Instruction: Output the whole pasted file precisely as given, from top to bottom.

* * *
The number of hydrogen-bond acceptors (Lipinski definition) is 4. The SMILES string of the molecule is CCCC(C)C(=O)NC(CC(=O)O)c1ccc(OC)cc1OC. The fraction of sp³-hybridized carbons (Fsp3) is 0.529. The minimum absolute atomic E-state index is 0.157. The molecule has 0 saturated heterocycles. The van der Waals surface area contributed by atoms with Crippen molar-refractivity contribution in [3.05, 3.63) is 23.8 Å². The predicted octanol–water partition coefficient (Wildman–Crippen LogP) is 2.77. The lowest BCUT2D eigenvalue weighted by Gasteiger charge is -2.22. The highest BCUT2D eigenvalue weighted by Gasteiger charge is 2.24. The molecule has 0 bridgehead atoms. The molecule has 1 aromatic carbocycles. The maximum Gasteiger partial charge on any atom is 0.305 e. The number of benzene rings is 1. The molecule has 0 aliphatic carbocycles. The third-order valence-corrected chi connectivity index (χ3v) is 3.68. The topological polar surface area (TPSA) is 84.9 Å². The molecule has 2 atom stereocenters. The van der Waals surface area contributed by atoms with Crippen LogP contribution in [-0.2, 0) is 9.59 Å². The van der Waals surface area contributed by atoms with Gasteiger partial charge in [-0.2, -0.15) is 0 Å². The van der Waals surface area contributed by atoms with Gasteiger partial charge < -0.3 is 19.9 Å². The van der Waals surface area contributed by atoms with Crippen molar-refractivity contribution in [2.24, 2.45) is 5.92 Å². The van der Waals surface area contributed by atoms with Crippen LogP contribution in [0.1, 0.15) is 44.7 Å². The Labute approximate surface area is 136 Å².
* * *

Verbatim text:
The number of hydrogen-bond acceptors (Lipinski definition) is 4. The SMILES string of the molecule is CCCC(C)C(=O)NC(CC(=O)O)c1ccc(OC)cc1OC. The fraction of sp³-hybridized carbons (Fsp3) is 0.529. The minimum absolute atomic E-state index is 0.157. The molecule has 0 saturated heterocycles. The van der Waals surface area contributed by atoms with Crippen molar-refractivity contribution in [3.05, 3.63) is 23.8 Å². The predicted octanol–water partition coefficient (Wildman–Crippen LogP) is 2.77. The lowest BCUT2D eigenvalue weighted by Gasteiger charge is -2.22. The highest BCUT2D eigenvalue weighted by Gasteiger charge is 2.24. The molecule has 0 bridgehead atoms. The molecule has 1 aromatic carbocycles. The maximum Gasteiger partial charge on any atom is 0.305 e. The number of benzene rings is 1. The molecule has 0 aliphatic carbocycles. The third-order valence-corrected chi connectivity index (χ3v) is 3.68. The topological polar surface area (TPSA) is 84.9 Å². The molecule has 2 atom stereocenters. The van der Waals surface area contributed by atoms with Crippen LogP contribution in [-0.2, 0) is 9.59 Å². The van der Waals surface area contributed by atoms with Gasteiger partial charge in [-0.2, -0.15) is 0 Å². The van der Waals surface area contributed by atoms with Gasteiger partial charge < -0.3 is 19.9 Å². The van der Waals surface area contributed by atoms with Crippen molar-refractivity contribution in [2.24, 2.45) is 5.92 Å². The van der Waals surface area contributed by atoms with Crippen LogP contribution in [0.1, 0.15) is 44.7 Å². The Labute approximate surface area is 136 Å².